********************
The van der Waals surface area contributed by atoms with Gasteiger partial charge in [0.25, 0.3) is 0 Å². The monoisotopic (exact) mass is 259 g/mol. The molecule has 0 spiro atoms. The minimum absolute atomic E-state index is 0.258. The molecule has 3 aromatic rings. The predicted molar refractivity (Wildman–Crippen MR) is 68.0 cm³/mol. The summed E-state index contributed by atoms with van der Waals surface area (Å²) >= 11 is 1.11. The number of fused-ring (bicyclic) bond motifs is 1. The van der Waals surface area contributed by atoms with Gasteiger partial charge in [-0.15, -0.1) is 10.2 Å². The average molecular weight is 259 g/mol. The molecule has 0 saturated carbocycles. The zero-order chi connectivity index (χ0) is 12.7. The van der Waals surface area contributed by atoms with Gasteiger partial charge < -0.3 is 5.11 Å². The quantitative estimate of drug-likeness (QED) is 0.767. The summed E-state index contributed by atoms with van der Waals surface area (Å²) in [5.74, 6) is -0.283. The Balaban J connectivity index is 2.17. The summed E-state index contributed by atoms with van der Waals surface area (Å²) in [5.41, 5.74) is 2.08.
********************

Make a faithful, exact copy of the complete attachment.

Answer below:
The van der Waals surface area contributed by atoms with Gasteiger partial charge in [0.25, 0.3) is 0 Å². The monoisotopic (exact) mass is 259 g/mol. The molecule has 0 spiro atoms. The minimum absolute atomic E-state index is 0.258. The molecule has 3 aromatic rings. The predicted molar refractivity (Wildman–Crippen MR) is 68.0 cm³/mol. The summed E-state index contributed by atoms with van der Waals surface area (Å²) >= 11 is 1.11. The number of fused-ring (bicyclic) bond motifs is 1. The van der Waals surface area contributed by atoms with Gasteiger partial charge in [-0.15, -0.1) is 10.2 Å². The average molecular weight is 259 g/mol. The molecule has 0 saturated carbocycles. The zero-order chi connectivity index (χ0) is 12.7. The van der Waals surface area contributed by atoms with Gasteiger partial charge < -0.3 is 5.11 Å². The quantitative estimate of drug-likeness (QED) is 0.767. The summed E-state index contributed by atoms with van der Waals surface area (Å²) in [5.74, 6) is -0.283. The Balaban J connectivity index is 2.17. The summed E-state index contributed by atoms with van der Waals surface area (Å²) in [5.41, 5.74) is 2.08.